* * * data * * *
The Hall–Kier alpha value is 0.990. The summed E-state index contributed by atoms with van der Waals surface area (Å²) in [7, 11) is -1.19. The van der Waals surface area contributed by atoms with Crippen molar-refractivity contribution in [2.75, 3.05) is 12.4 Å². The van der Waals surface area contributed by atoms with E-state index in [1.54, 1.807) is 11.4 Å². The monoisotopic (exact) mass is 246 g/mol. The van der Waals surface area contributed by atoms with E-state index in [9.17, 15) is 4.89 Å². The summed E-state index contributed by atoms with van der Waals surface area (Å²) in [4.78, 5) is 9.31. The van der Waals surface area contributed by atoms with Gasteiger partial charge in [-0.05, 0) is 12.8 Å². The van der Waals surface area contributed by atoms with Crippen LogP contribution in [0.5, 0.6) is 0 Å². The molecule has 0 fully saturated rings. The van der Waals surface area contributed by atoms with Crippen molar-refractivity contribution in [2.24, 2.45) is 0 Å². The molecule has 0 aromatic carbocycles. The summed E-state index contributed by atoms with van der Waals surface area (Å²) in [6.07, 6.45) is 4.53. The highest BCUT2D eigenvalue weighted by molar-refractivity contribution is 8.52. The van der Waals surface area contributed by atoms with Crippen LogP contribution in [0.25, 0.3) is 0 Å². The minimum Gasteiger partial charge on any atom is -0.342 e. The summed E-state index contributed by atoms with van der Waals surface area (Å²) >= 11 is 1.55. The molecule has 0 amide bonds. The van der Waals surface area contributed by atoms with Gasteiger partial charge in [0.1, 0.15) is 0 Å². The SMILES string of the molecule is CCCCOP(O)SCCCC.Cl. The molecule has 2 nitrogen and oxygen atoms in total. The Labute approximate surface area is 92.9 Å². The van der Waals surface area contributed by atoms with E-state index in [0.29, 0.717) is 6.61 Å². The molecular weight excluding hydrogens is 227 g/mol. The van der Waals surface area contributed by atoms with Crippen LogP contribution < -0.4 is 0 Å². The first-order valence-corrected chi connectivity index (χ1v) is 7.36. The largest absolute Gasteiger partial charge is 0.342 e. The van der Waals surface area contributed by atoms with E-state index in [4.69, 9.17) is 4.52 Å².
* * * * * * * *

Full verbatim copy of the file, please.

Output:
The Hall–Kier alpha value is 0.990. The summed E-state index contributed by atoms with van der Waals surface area (Å²) in [7, 11) is -1.19. The van der Waals surface area contributed by atoms with Crippen molar-refractivity contribution in [2.75, 3.05) is 12.4 Å². The van der Waals surface area contributed by atoms with E-state index in [1.54, 1.807) is 11.4 Å². The monoisotopic (exact) mass is 246 g/mol. The van der Waals surface area contributed by atoms with E-state index in [9.17, 15) is 4.89 Å². The summed E-state index contributed by atoms with van der Waals surface area (Å²) in [4.78, 5) is 9.31. The van der Waals surface area contributed by atoms with Gasteiger partial charge in [-0.05, 0) is 12.8 Å². The van der Waals surface area contributed by atoms with Crippen LogP contribution in [0.5, 0.6) is 0 Å². The molecule has 0 fully saturated rings. The van der Waals surface area contributed by atoms with Crippen molar-refractivity contribution in [2.24, 2.45) is 0 Å². The molecule has 0 aromatic carbocycles. The summed E-state index contributed by atoms with van der Waals surface area (Å²) in [6.07, 6.45) is 4.53. The highest BCUT2D eigenvalue weighted by molar-refractivity contribution is 8.52. The van der Waals surface area contributed by atoms with Crippen LogP contribution in [0.25, 0.3) is 0 Å². The minimum Gasteiger partial charge on any atom is -0.342 e. The summed E-state index contributed by atoms with van der Waals surface area (Å²) >= 11 is 1.55. The molecule has 0 amide bonds. The van der Waals surface area contributed by atoms with Gasteiger partial charge in [0.1, 0.15) is 0 Å². The SMILES string of the molecule is CCCCOP(O)SCCCC.Cl. The molecule has 2 nitrogen and oxygen atoms in total. The Labute approximate surface area is 92.9 Å². The van der Waals surface area contributed by atoms with E-state index in [0.29, 0.717) is 6.61 Å². The molecular weight excluding hydrogens is 227 g/mol. The van der Waals surface area contributed by atoms with Crippen LogP contribution < -0.4 is 0 Å². The first-order valence-corrected chi connectivity index (χ1v) is 7.36. The largest absolute Gasteiger partial charge is 0.342 e. The van der Waals surface area contributed by atoms with E-state index in [4.69, 9.17) is 4.52 Å².